A new portal within ParaSite will be aimed directly at researchers developing drug treatments. We will use sequence similarity to identify homologues to known drug targets from other species (as curated in the ChEMBL resource). We will provide filters to allow users to select genes from parasites whose homologues have properties such as inhibition by a drug that has reached clinical trials but has no known toxicology warnings, or aggregated scores that reflect physico-chemical properties of a compound or drug. To predict new, exploitable target-compound combinations, users will be able to combine their results with relevant gene expression data (e.g. expressed in a mammalian-infective stage), absence of an orthologue in the parasite's host.

Publications

10 25 50
 
Description We have developed and improved WormBase Parasite (http://parasite.wormbase.org), a resource currently providing access to 202 genomes from 163 nematode and flatworm species. Data available includes genome assemblies, annotations, comparative genomics, and functional analysis, and a range of query interfaces and tools, including genome browsers and a data mining platform. During the funded period we made 6 releases of the resource and added a number of new features to the platform, including a mechanism for the capture of free-text comments on genes from the research community, and a sub portal for exploring helminth gene expression data. We also provided training for the resource (with interactive training workshops) at national and international conferences
Exploitation Route For those studying parasite-mediated pathologies, ParaSite provides an organised way to efficiently access the data; and information about similarities and differences between genes, and species, that will potentially provide the information needed to develop new strategies for control and treatment. A variety of interfaces (interactive and programmatic) are provided to facilitate data access.
Sectors Agriculture, Food and Drink,Chemicals,Pharmaceuticals and Medical Biotechnology

URL http://parasite.wormbase.org
 
Description Ensembl 
Organisation Ensembl
Country United Kingdom 
Sector Academic/University 
PI Contribution The Ensembl team at EMBL-EBI develop software and infrastructure for the storage and display of genomic data for selected species. WormBase ParaSite have deployed their software and infrastructure, with the specific goal of enabling genomics for the helminth research community.
Collaborator Contribution The Ensembl team at EMBL-EBI develop software and infrastructure for the storage and display of genomic data for selected species. WormBase ParaSite have deployed their software and infrastructure, with the specific goal of enabling genomics for the helminth research community.
Impact Continued WormBase ParaSite releases are reliant on Ensembl software.
Start Year 2014
 
Description WormBase consortium 
Organisation WormBase (Biology and Genome of C.Elegans)
Country United States 
Sector Charity/Non Profit 
PI Contribution WormBase Consortium is led by Paul Sternberg of CalTech, Kevin Howe of the EBI, Matt Berriman of the Wellcome Sanger Institute, and Lincoln Stein of the Ontario Institute for Cancer Research. The consortium runs a model organism database containing data from research on C. elegans and other nematodes. WormBase Parasite provides searching and data access capabilities that are not available through the WormBase website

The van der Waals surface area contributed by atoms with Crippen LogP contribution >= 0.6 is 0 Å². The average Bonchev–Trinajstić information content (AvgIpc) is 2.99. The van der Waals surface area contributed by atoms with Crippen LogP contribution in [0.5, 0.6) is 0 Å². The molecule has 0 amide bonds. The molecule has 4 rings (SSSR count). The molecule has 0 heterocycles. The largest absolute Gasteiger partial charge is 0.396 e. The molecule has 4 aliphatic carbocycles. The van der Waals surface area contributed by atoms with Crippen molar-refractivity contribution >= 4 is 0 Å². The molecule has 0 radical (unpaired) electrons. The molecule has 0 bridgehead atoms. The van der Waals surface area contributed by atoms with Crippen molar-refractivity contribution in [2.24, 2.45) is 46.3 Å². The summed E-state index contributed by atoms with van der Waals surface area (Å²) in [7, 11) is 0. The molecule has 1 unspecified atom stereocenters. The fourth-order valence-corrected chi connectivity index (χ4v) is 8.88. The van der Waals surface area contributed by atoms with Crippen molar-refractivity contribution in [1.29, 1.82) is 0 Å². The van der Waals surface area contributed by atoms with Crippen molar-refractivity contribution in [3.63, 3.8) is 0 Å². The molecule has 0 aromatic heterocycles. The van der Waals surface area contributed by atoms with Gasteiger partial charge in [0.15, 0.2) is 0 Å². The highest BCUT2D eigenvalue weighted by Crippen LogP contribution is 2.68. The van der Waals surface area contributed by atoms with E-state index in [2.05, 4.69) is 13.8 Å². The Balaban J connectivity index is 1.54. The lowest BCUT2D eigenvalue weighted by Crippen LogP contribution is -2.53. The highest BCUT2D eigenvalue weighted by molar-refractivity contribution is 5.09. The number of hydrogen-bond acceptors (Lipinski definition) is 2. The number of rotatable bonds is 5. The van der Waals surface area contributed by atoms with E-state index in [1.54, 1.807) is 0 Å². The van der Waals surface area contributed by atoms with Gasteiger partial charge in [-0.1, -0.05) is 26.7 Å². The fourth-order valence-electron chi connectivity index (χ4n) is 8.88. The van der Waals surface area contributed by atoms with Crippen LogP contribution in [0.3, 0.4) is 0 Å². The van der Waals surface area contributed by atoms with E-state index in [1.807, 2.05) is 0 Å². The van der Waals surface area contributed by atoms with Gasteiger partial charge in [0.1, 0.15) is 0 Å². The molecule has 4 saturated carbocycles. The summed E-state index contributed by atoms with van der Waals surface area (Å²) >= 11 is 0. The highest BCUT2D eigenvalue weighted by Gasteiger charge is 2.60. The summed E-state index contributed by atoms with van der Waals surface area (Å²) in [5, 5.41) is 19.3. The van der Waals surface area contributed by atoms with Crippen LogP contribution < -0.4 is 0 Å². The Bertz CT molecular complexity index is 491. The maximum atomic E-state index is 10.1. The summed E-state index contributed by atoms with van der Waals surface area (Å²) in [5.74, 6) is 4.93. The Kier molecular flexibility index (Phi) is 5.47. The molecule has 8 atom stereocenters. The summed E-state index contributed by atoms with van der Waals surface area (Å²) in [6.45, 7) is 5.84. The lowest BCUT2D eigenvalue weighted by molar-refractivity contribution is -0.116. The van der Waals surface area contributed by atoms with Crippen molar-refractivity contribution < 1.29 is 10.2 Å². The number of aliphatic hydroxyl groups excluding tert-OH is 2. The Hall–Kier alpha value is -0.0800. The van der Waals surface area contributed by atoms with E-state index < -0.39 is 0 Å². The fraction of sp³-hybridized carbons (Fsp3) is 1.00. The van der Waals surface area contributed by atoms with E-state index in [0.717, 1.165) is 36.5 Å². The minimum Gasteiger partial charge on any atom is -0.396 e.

Collaborator Contribution WormBase curates reference genomes which are then imported into WormBase Parasite and provide important functional information for understanding the genomes of comparator species.
Impact Provision of annotated genomes for C. elegans and Brugia malayi
Start Year 2014
 
Description Presentation and training at annual "Molecular and Cellular Biology of Helminth Parasites" meeting 
Form Of Engagement Activity Participation in an activity, workshop or similar
Part Of Official Scheme? No
Geographic Reach International
Primary Audience Postgraduate students
Results and Impact Poster presentation and extensive demonstration and feedback gathering with a cohert of ~100 helminth researchers.
Year(s) Of Engagement Activity 2018
 
Description Wellcome Advanced Course in Helminth Genomics - WormBase ParaSite component 
Form Of Engagement Activity Participation in an activity, workshop or similar
Part Of Official Scheme? No
Geographic Reach International
Primary Audience Postgraduate students
Results and Impact In collaboration with Wellcome Genome Campus Connecting Science and the Wellcome Sanger Institute Parasite genomics group, we developed a week-long comprehensive training course on helminth genomics, covering topics such as genome assembly and annotation, and population genomics. A significant component of the course (1.5 days) was devoted to WormBase ParaSite. We delivered the course for the first time in September 2019 to a cohort of African helminth biologists in Ghana.
Year(s) Of Engagement Activity 2019
 
Description Workshop at the British Society of Parasitology Spring meetings 2018 and 2019 
Form Of Engagement Activity Participation in an activity, workshop or similar
Part Of Official Scheme? No
Geographic Reach National
Primary Audience Postgraduate students
Results and Impact Practical workshop demonstrating common use-cases for WormBase ParaSite tools
Year(s) Of Engagement Activity 2018,2019